As a whole this book is far from your typical read. It's filled to the brim with occult, mystical reference, has a good amount of mystery and a concentrated style of prose that means it's nearly impossible to grasp these stories when you're only half-paying attention, watching the kids play in the park. The book demands your full attention, and giving it any less means you've either got a T-1000 terminator processor or you've missed the story.

                  Challenging and brilliant, handling the supernatural in our past with a seasoned instructor's patience while giving us plenty of warnings about paying too much attention to history, The Voice of the Fire is complicated enough to give no illusions about catching everything on the initial read. It’s complexity, however, is a wonderful reason to pull it back off the shelf in the future. There are secrets here, to those who would find.

                  “All that remains in question is whose map we choose, whether we live within the world’s insistent texts or else replace them with a stronger language of our own.”

                  5- stars


                  An excellent production as usual Subterranean, but I did end up asking myself why this yellow/red lettering was used for the traycase. I understand the theme and the font but it just seemed slightly…off.


                  Here’s why:
                  Last edited by bugen; 02-17-2016, 06:33 AM.
                  “Reality is a nice place to visit, but you wouldn’t want to live there.”
                  -John Barth



                    Dark Screams Vol. 4 - Richard Chizmar, Brian James Freeman (Ed.)

                    “If she could have plunged back into life to change one thing she would have left the broken romances in pieces and gone to her six-year-old son, Finn, to say: Trust your dreams, and take the world lightly, for it means nothing, even in the losing.”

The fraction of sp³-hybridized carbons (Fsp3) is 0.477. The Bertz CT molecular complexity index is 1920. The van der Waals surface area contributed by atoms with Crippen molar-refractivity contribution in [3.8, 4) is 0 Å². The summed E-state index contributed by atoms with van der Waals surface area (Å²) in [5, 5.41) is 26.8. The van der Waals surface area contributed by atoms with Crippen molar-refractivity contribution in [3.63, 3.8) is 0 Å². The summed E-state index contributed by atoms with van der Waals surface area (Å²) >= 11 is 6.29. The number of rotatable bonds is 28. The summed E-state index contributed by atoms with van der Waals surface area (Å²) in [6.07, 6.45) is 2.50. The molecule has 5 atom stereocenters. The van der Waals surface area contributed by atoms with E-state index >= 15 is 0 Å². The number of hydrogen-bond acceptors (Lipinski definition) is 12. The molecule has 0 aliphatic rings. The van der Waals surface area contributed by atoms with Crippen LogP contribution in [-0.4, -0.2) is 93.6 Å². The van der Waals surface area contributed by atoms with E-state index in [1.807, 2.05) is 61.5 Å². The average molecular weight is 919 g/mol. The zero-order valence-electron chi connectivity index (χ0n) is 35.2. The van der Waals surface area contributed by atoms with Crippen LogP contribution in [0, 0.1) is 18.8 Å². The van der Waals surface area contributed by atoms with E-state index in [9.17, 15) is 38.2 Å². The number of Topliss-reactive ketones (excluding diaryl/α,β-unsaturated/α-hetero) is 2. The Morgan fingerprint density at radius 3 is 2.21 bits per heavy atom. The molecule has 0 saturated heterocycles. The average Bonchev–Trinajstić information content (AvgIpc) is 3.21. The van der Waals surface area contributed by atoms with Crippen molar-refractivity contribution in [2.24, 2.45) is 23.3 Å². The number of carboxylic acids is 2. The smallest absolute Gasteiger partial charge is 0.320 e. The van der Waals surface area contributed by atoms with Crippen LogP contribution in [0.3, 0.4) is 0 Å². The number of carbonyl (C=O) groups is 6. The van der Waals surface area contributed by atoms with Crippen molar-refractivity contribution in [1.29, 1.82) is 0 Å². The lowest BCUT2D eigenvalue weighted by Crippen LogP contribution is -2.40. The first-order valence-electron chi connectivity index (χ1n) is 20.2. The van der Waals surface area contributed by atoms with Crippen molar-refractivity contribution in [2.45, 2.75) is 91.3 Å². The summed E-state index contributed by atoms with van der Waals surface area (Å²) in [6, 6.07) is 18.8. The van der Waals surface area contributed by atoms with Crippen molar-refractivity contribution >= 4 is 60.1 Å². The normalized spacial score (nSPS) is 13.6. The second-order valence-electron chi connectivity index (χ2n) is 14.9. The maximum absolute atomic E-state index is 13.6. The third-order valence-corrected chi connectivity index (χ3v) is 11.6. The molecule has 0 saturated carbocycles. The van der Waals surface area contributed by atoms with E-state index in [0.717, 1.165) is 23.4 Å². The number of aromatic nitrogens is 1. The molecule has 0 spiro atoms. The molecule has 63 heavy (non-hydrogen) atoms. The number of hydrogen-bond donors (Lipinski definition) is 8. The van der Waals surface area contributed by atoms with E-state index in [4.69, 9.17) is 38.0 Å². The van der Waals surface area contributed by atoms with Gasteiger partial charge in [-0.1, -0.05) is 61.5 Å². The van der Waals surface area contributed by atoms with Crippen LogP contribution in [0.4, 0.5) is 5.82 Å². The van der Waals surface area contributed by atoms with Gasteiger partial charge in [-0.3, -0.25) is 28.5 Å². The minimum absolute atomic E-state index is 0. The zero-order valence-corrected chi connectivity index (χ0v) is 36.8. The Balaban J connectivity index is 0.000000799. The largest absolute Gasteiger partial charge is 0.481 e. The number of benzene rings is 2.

-Clive Barker

                    'The Departed' – Barker tells an excellent story about a man and a woman who have passed into the afterlife and are lingering around the woman’s son. Her estranged husband has returned to claim the boy and as Halloween approaches the mother and her friend, although invisible, don clothing to make themselves seen, so she can interact with her son one more time.

                    'The New War' – This one ranks slightly better than the excellent Barker tale, written by Lisa Morton about an elderly man recovering from a hip surgery while hospital-bound with a mind that’s playing tricks on him. A mysterious black thing is sometimes seen sitting on the chests of other patients at the hospital, and by the next morning another death has occurred. The man tries recruiting help dealing with the black thing but his own mental struggles only complicate this new fight.

                    'Sammy Comes Home' – Ray Garton ups the ante in a collection that started strong and keeps getting stronger. Jeremy is the father of the quiet, introspective 8-year-old Bryan, whose dog ran away about a week earlier, along with other pets from the neighborhood that have been disappearing lately. The family has company when a scream is heard from the front porch by the visiting Monica, and Sammy’s back. But he’s hurt badly and a trip is thrown together to get him to the vet asap, only to discover there’s a very real danger in town. Loved the ending here!

                    'The Brasher Girl' – By far the longest story of the book, Ed Gorman whips up serious tension by lashing us to a main character who's still dealing with the emotional baggage of being discarded by the love of his life. A 23-year-old soldier is adapting to civilian life and has returned to his home town where he meets and pursues the gorgeous 17-year-old Cindy. But Cindy’s got a boyfriend, and a ‘secret’ friend, and our hero has to deal with them both while living down a traumatic separation he suffered when he was 17. Solid, troubling storytelling.